Thank you very much, Mr. Chair.
Thank you for inviting me today to present the health portfolio financial overview of supplementary estimates (B) for the period 2017-18.
I am thrilled to be accompanied today by my deputy minister, Simon Kennedy; Dr. Theresa Tam, our chief public health officer; Carolina Giliberti, executive vice-president of the Canadian Food Inspection Agency; Yves Bacon, CFO and vice-president of the corporate management branch of the Canadian Food Inspection Agency; and Michel Perron, executive vice-president of the Canadian Institutes of Health Research.
We are pleased to have the opportunity to discuss the resources that we are requesting to maintain and improve the health needs of all Canadians.
The health portfolio continues to deliver on several priority initiatives for our government. In these supplementary estimates (B), the health portfolio's budget will increase by just over $297 million, raising its proposed authorities to date to $7.16 billion. This constitutes an increase of approximately 6% over our authorities to date.
This funding will allow the health portfolio to achieve several key objectives in several priority areas, which I will now briefly address.
Our government recognizes that Canadians expect the health care system to adapt to their changing needs. They also expect federal, provincial and territorial governments to work together to strengthen our health care system.
In August, the Government of Canada and the provinces and territories agreed to a common statement of principles on shared health priorities. This common statement of principles outlines the priorities for federal investments in mental health and addictions as well as home, palliative and community care. It commits governments to work with the Canadian Institute for Health Information on a set of common indicators to measure progress in these areas. And it reaffirms a shared federal, provincial and territorial commitment to improve the affordability, accessibility and appropriate use of prescription drugs.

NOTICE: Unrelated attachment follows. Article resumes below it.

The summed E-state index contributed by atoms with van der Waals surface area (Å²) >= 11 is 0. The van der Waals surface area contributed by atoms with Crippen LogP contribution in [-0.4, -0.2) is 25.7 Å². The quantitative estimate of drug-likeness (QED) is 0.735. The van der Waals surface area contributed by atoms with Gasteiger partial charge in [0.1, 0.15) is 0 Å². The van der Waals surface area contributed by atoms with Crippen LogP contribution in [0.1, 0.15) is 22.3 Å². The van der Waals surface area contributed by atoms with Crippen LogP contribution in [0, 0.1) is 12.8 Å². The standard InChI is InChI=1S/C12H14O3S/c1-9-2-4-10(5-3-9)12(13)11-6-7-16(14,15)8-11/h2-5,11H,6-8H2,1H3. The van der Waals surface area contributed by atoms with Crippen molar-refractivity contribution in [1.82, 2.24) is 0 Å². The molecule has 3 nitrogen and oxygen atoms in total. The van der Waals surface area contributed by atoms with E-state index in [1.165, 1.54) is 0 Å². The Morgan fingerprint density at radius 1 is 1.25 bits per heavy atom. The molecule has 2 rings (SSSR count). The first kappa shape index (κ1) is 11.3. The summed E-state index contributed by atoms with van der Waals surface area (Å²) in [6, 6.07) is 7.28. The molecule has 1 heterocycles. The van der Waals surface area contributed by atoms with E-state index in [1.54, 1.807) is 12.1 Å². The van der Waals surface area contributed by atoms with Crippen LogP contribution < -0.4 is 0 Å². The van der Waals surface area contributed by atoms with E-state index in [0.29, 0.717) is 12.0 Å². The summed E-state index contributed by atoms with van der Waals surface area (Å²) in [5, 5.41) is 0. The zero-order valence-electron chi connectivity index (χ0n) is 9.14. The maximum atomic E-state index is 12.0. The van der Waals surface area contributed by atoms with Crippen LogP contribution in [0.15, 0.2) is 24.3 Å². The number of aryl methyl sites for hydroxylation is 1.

Every province and territory has also agreed to its share of $11 billion over 10 years in federal funding for home care and mental health. They have also agreed to the broader funding arrangements under the Canada Health Transfer, which will provide more than $200 million in federal health funding over the next five years.
Health Canada is now in negotiations with each province and territory to develop multi-year bilateral agreements that will outline the terms and conditions for the remaining funding over 10 years.
The Government of Canada is committed to a renewed nation-to-nation relationship with indigenous people. Part of that commitment involves ensuring that first nations and Inuit have access to culturally appropriate health programs and services.
In December, the Government of Canada announced the formal creation of the new Department of Indigenous Services Canada. This is truly an important step in the government's transformation of services to indigenous peoples. By consolidating services into one department, we will be improving the sharing of information and strengthening our capacity to meet the needs of the people we serve.
Therefore, significant funding associated with indigenous programming included in these supplementary estimates will now fall under the purview of Minister Philpott.
I truly remain committed to supporting our government's important goal of improving indigenous health. Throughout this transition period, I will support my colleagues, Minister Bennett and Minister Philpott, to help ensure that first nations and Inuit continue to have access to high-quality health services and programs. I will also work to ensure that we maintain effective relations with our indigenous partners.